Philadelphia partners Sara Anderson Frey and Alexander Nemiroff recently obtained dismissal of a high profile defamation case in the United States District Court for the Eastern District of Pennsylvania. The plaintiff, an Olympic gold medalist and politician, sued the National Governing Board ("NGB") in the United States for defamation, invasion of privacy, and intrusion upon seclusion.
During the plaintiff’s candidacy for United States Congress, the NGB received a report of alleged sexual misconduct involving the plaintiff. The NGB was mandated to report these allegations to the United States Center for SafeSport pursuant to a recently enacted law, the SafeSport Authorization Act of 2017 (“SSAA”). While the plaintiff did not dispute that the NGB was required to report the allegations, the plaintiff alleged that the NGB defamed him by placing him on a list of suspended riders pending the investigation and by confirming to a local newspaper that it had forwarded allegations to the Center for SafeSport.
After a vigorous and contentious discovery period, Frey and Nemiroff filed a Motion for Summary Judgment, arguing that the NGB was immune from liability under the SSAA. The SSAA, like many mandatory reporter statutes, immunizes reporters of abuse from liability for defamation, libel, slander, or damage to reputation if such action arises from the execution of the NGB’s responsibilities or functions under the SSAA.
This was an issue of first impression, as there are no other reported opinions interpreting the SSAA’s immunity provision. Given the importance of this issue, the Center for SafeSport submitted an amicus brief in support of the NGB’s Motion for Summary Judgment.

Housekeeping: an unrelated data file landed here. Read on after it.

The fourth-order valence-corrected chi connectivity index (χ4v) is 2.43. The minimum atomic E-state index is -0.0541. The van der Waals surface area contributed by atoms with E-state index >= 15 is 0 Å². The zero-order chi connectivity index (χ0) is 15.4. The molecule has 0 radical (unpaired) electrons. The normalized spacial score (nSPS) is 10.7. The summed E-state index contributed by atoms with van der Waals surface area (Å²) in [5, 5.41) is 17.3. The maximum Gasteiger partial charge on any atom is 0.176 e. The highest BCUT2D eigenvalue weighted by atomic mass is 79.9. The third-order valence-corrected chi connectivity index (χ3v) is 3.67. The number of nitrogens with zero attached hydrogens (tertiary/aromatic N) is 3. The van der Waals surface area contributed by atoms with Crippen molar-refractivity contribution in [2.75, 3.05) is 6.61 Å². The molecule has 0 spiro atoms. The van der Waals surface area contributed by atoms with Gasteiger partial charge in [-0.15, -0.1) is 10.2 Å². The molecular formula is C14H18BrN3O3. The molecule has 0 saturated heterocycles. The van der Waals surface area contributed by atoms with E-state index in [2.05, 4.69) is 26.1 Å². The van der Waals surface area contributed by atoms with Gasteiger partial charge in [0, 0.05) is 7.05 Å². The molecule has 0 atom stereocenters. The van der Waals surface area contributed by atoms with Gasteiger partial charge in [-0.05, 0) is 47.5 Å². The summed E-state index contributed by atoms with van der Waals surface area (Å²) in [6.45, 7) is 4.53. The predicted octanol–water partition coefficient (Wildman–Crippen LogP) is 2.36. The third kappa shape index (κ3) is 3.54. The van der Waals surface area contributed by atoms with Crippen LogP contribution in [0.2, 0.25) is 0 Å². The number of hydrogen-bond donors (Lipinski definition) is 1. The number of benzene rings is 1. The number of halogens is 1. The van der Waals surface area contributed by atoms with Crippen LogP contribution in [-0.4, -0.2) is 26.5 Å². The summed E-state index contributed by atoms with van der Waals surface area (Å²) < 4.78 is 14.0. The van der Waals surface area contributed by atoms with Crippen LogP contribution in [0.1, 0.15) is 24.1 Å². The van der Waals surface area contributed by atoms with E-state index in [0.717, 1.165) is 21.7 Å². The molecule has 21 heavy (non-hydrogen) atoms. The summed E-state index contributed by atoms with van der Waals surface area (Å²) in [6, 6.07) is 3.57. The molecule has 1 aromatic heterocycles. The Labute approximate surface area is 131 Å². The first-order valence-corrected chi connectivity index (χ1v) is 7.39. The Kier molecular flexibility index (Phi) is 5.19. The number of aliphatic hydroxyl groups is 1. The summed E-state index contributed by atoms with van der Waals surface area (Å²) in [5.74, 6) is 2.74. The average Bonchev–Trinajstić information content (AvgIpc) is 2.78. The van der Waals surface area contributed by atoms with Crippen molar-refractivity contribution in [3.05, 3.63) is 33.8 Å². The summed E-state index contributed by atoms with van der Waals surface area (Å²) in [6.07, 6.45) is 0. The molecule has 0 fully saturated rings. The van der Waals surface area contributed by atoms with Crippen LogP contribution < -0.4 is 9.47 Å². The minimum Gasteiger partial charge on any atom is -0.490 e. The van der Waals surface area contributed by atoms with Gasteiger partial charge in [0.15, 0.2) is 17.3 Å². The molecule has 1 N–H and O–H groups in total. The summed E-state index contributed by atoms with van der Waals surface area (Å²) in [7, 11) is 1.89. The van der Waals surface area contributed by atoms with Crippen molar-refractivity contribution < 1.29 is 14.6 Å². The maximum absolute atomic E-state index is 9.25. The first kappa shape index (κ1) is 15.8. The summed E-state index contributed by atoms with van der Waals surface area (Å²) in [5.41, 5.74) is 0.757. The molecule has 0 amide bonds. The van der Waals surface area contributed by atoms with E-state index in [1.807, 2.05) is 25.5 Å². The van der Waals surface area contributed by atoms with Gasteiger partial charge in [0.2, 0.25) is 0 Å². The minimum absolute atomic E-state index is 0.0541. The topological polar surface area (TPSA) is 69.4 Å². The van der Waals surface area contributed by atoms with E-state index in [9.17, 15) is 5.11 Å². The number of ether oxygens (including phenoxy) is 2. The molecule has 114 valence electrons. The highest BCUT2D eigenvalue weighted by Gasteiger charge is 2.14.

The district court granted the Motion for Summary Judgment and dismissed all claims against the NGB. With respect to the plaintiff’s claims that the NGB defamed him by placing him on a list of suspended riders, the court held that the SSAA immunized the NGB for such claims, as the imposition of interim disciplinary measures fell within the responsibilities or functions under the SSAA. In doing so, the court emphasized the importance of the SSAA’s broad immunity provision in encouraging people to come forward with allegations of improper conduct and in preventing abuse of young athletes and noted the chilling effect that could result if reporters were subject to liability.
With respect to the claims that the NGB defamed plaintiff by speaking to a reporter, the court found speaking to the press was not within the responsibilities or functions under the SSAA and, therefore, the NGB was not immune from such claims. Nonetheless, the court granted summary judgment on those claims, finding that the statements given to the newspaper were truthful and incapable of defamatory meaning. Additionally, the court held that the plaintiff, a public figure, had failed to demonstrate any actual malice on the part of the NGB.
As the first reported case interpreting the immunity provision on the SSAA, this was a very significant win. The precedent established will go a long way in encouraging the reporting of improper conduct and in protecting young athletes.